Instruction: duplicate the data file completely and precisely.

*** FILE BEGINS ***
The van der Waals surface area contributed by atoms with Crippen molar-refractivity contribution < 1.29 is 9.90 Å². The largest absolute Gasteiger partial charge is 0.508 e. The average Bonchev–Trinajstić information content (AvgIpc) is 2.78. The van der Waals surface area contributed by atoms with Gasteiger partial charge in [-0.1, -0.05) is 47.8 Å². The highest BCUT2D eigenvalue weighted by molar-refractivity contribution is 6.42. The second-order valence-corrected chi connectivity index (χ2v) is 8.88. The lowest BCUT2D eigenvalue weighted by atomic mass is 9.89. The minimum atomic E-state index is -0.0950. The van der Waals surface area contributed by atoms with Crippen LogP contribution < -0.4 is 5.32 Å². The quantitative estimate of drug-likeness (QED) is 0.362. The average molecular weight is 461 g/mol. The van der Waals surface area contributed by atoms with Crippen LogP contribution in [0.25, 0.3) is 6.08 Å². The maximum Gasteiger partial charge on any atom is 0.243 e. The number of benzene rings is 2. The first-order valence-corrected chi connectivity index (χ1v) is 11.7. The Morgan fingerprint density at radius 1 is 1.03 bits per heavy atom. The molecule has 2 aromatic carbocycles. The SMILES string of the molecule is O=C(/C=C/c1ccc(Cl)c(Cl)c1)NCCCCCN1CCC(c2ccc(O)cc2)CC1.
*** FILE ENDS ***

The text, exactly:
The van der Waals surface area contributed by atoms with Crippen molar-refractivity contribution < 1.29 is 9.90 Å². The largest absolute Gasteiger partial charge is 0.508 e. The average Bonchev–Trinajstić information content (AvgIpc) is 2.78. The van der Waals surface area contributed by atoms with Gasteiger partial charge in [-0.1, -0.05) is 47.8 Å². The highest BCUT2D eigenvalue weighted by molar-refractivity contribution is 6.42. The second-order valence-corrected chi connectivity index (χ2v) is 8.88. The lowest BCUT2D eigenvalue weighted by atomic mass is 9.89. The minimum atomic E-state index is -0.0950. The van der Waals surface area contributed by atoms with Crippen LogP contribution < -0.4 is 5.32 Å². The quantitative estimate of drug-likeness (QED) is 0.362. The average molecular weight is 461 g/mol. The van der Waals surface area contributed by atoms with Crippen LogP contribution in [0.25, 0.3) is 6.08 Å². The maximum Gasteiger partial charge on any atom is 0.243 e. The number of benzene rings is 2. The first-order valence-corrected chi connectivity index (χ1v) is 11.7. The Morgan fingerprint density at radius 1 is 1.03 bits per heavy atom. The molecule has 2 aromatic carbocycles. The SMILES string of the molecule is O=C(/C=C/c1ccc(Cl)c(Cl)c1)NCCCCCN1CCC(c2ccc(O)cc2)CC1.